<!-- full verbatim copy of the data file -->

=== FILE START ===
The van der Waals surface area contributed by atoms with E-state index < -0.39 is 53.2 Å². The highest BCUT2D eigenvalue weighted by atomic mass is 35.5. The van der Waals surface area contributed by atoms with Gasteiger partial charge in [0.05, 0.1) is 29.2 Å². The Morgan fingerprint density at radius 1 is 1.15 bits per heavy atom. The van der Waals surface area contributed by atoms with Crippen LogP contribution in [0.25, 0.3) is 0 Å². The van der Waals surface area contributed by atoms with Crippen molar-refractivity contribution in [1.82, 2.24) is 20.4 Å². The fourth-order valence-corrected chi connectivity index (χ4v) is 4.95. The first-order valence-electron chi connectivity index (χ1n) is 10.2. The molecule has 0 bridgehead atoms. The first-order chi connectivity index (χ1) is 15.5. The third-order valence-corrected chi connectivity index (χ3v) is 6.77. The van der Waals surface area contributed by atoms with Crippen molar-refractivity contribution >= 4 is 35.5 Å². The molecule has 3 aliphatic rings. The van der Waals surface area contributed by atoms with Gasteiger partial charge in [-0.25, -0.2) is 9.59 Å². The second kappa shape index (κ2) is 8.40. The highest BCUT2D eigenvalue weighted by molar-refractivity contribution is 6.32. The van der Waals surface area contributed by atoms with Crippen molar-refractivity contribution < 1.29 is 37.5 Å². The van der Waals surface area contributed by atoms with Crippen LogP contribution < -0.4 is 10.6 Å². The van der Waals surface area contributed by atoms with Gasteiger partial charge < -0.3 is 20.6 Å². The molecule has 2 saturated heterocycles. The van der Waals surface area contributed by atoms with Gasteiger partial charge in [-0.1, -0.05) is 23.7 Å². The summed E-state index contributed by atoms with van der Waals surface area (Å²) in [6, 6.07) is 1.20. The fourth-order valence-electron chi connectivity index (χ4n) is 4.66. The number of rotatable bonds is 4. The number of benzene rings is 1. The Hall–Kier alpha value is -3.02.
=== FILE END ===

The van der Waals surface area contributed by atoms with E-state index < -0.39 is 53.2 Å². The highest BCUT2D eigenvalue weighted by atomic mass is 35.5. The van der Waals surface area contributed by atoms with Gasteiger partial charge in [0.05, 0.1) is 29.2 Å². The Morgan fingerprint density at radius 1 is 1.15 bits per heavy atom. The van der Waals surface area contributed by atoms with Crippen LogP contribution in [0.25, 0.3) is 0 Å². The van der Waals surface area contributed by atoms with Crippen molar-refractivity contribution in [1.82, 2.24) is 20.4 Å². The fourth-order valence-corrected chi connectivity index (χ4v) is 4.95. The first-order valence-electron chi connectivity index (χ1n) is 10.2. The molecule has 0 bridgehead atoms. The first-order chi connectivity index (χ1) is 15.5. The third-order valence-corrected chi connectivity index (χ3v) is 6.77. The van der Waals surface area contributed by atoms with Crippen molar-refractivity contribution >= 4 is 35.5 Å². The molecule has 3 aliphatic rings. The van der Waals surface area contributed by atoms with Gasteiger partial charge in [-0.25, -0.2) is 9.59 Å². The second kappa shape index (κ2) is 8.40. The highest BCUT2D eigenvalue weighted by molar-refractivity contribution is 6.32. The van der Waals surface area contributed by atoms with Crippen molar-refractivity contribution < 1.29 is 37.5 Å². The van der Waals surface area contributed by atoms with Crippen LogP contribution < -0.4 is 10.6 Å². The van der Waals surface area contributed by atoms with Gasteiger partial charge < -0.3 is 20.6 Å². The molecule has 2 saturated heterocycles. The van der Waals surface area contributed by atoms with Gasteiger partial charge in [-0.1, -0.05) is 23.7 Å². The summed E-state index contributed by atoms with van der Waals surface area (Å²) in [6, 6.07) is 1.20. The fourth-order valence-electron chi connectivity index (χ4n) is 4.66. The number of rotatable bonds is 4. The number of benzene rings is 1. The Hall–Kier alpha value is -3.02.